Within G, a sequence is represented as a path of alternating adjacency and block edges, termed a thread. We can assess the accuracy of assembly sequences by analyzing their thread representation in the adjacency graph. Let P be the thread representing an assembled sequence in G. Any edge e in P is consistent if that edge is also labeled with segments from either or both of the haplotypes. For any P, a contig path is a maximal subpath of P in which all the edges are consistent. Thus, P can be divided up into a series of contig paths, possibly interspersed with edges in P that are not contained in a contig path, see Figure 3 for an example. The base-pair length of a contig path is equal to the sum of the base-pair lengths of the block edges it contains. Contig paths represent maximal portions of the assembled sequence that are consistent with one or both of the haplotypes and contain no assembly gaps, they can be thought of as portions of an assemblies' contigs that perfectly follow a path through the graph of haplotype polymorphism.

Figure 2 shows contig path NG50s, defined analogously to block NG50; Supplemental Figures 12 and 13 show contig path coverage across the haplotypes, while Supplemental Figures 14 and 15 show, in contrast, the same plots, but instead use raw contig lengths. The contig path NG50s are substantially larger than block NG50s; for example, the BGI assembly has a contig path NG50 1.5 orders of magnitude bigger than its block NG50. The difference between the largest and smallest block NG50 is 2556 bp (GACWT 1351 bp to BGI 3907 bp); the difference between the largest and smallest contig path NG50 is 79,731 bp (GACWT 2533 bp to BGI 82,264 bp). Thus, the contig path NG50 results demonstrate that assemblies are able to reconstruct substantial regions perfectly, and contig path NG50 appears to be a more discriminative statistic than block NG50, as it indicates large differences between the assemblies.

Scaffold paths

To account for gaps within scaffolds, which we henceforth call scaffold breaks, we define scaffold paths. Scaffold paths can be thought of as portions of the assemblies' scaffolds that perfectly follow a path through the graph of haplotype polymorphism, but which are allowed to jump unassembled sequences at scaffold gaps. Scaffold gaps are scaffold breaks (denoted as contiguous runs of wild-card characters in an assembly) whose surrounding contig ends are bridged by a path of haplotypes representing edges within the adjacency graph; see Figure 3 for an example and the Methods section for a formal definition.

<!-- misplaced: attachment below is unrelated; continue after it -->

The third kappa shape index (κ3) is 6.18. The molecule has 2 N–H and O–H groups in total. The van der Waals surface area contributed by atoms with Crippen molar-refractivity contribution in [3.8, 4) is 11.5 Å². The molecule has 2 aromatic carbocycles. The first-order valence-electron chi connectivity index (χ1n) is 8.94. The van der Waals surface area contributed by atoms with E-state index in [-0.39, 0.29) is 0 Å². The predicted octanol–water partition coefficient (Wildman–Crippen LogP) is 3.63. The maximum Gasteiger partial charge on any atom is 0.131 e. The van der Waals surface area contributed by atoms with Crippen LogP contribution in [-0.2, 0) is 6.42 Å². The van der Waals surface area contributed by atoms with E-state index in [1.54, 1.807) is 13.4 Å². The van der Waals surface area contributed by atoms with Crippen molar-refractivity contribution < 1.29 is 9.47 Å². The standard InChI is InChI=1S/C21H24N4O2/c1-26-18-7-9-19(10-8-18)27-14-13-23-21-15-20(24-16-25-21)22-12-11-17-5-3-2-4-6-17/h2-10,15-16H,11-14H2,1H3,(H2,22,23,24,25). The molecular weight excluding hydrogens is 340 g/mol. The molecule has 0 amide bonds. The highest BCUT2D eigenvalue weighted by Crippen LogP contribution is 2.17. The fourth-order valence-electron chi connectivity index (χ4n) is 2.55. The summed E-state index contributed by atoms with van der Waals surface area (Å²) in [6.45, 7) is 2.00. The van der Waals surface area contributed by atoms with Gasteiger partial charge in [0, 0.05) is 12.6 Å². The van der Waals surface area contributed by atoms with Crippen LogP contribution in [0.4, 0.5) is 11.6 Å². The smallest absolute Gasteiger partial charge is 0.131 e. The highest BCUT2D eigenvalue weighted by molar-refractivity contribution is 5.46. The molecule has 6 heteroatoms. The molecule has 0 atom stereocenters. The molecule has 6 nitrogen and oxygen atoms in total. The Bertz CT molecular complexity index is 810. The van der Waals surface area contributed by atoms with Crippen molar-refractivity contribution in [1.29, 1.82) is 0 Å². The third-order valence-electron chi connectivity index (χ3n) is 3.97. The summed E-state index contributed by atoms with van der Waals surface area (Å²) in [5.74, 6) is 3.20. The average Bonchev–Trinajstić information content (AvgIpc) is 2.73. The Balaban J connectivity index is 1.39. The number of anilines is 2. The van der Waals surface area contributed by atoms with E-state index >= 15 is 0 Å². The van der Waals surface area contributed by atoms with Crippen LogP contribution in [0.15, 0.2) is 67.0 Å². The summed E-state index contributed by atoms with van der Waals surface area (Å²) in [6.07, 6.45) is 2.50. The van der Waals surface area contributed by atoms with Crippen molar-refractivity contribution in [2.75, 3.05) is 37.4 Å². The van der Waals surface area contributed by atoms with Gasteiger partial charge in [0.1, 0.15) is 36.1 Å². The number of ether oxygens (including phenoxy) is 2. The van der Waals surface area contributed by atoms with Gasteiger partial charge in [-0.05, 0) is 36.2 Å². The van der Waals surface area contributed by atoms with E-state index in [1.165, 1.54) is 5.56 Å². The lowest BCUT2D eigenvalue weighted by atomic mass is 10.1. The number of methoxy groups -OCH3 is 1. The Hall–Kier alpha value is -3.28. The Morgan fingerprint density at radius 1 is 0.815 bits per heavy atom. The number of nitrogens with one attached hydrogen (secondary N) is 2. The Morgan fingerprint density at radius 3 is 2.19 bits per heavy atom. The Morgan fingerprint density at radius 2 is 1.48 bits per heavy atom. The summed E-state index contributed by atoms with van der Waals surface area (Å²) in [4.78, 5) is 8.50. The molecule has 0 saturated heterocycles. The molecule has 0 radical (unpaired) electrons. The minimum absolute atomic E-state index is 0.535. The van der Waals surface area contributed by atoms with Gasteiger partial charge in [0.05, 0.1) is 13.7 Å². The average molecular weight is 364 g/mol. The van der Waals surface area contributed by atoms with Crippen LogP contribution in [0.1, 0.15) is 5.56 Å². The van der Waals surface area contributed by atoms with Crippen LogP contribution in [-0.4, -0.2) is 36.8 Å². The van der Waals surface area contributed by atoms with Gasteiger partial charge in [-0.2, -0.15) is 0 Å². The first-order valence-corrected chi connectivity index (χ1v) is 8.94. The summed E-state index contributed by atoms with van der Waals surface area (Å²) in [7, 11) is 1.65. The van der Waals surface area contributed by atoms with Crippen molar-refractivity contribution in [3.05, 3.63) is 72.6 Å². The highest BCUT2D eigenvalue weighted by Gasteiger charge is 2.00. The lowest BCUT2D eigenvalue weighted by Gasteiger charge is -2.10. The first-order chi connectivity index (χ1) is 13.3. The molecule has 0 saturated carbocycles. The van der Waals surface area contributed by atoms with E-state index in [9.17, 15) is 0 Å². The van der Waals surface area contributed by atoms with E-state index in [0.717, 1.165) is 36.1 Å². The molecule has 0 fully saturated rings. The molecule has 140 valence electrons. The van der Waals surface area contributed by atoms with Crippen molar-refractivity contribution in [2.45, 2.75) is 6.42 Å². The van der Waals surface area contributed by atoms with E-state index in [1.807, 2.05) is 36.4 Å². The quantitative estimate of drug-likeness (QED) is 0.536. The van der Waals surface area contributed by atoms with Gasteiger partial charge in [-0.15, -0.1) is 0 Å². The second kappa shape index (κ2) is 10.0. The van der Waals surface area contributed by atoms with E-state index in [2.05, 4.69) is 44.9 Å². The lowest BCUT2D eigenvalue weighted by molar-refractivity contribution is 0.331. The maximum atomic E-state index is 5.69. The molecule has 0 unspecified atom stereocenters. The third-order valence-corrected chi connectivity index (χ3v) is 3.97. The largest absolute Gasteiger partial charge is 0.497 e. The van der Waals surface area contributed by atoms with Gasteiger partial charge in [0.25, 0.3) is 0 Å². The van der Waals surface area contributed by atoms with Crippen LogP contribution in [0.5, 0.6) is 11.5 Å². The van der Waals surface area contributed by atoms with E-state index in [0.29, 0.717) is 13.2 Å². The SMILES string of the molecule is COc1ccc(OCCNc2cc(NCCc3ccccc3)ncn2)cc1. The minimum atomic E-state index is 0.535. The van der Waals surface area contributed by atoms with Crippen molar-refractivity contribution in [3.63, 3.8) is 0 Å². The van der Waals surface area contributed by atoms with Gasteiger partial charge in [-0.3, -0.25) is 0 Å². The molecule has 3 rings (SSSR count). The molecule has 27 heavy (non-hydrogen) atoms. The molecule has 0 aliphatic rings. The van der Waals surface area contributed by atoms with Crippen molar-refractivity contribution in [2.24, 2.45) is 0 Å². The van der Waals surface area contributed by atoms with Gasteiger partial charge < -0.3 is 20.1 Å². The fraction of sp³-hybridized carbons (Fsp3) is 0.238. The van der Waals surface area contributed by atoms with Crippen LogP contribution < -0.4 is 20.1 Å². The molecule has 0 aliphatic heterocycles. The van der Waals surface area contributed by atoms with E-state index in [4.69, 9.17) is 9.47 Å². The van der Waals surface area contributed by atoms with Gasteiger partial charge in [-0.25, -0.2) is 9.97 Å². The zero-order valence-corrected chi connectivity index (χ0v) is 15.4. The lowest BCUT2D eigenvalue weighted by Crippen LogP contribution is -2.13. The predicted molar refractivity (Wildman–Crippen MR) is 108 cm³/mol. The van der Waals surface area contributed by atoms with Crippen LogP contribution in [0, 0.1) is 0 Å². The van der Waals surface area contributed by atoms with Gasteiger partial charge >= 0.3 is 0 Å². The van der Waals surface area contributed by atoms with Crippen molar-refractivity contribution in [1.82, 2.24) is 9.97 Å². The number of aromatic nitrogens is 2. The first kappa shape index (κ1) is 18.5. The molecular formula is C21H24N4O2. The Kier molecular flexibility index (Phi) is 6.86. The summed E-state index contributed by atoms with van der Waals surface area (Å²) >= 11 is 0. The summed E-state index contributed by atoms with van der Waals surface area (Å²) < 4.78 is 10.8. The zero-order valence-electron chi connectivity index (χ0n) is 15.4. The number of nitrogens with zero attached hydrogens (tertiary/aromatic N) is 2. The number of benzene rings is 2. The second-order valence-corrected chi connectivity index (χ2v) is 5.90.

Notably, our definition of a scaffold gap within the graph is permissive in that it allows (1) any sequence of Ns to define a scaffold break, and (2) the sequence of Ns that define the scaffold break to be aligned within the ends of the block that sandwich the gap in the assembly. This definition was sought because there is currently a wide variation in the syntax used to define such gaps within different assemblers, and to be tolerant of alignment errors caused by the phenomena of edge wander (Holmes and Durbin 1998) caused when the alignment of positions around a gap has more than one equally probable scenario. As a scaffold path is a concatenation of contig paths, its base-pair length is just the sum of the base-pair lengths of the contig paths that it contains.

Figure 2 shows the scaffold path NG50, defined analogously to the block and contig path NG50s, sorted with respect the scaffold NG50. In many cases the scaffold path NG50 is substantially larger than the contig path NG50. Figure 4 shows a stack fill plot of the coverage of scaffold paths along the three chromosomes of haplotype α1 (see also Supplemental Figs. 16–19). It demonstrates the substantial differences between the assemblies and shows that large, megabase regions of the haplotype can be reconstructed with assembly gaps, but without apparent error.

Figure 4.
Assembly coverage along haplotype α1 stratified by scaffold path length weighted overall coverage. The top six rows show density plots of annotations. (CDS) Coding sequence; (UTR) untranslated region; (NXE) nonexonic conserved regions within genes; ...

Structural errors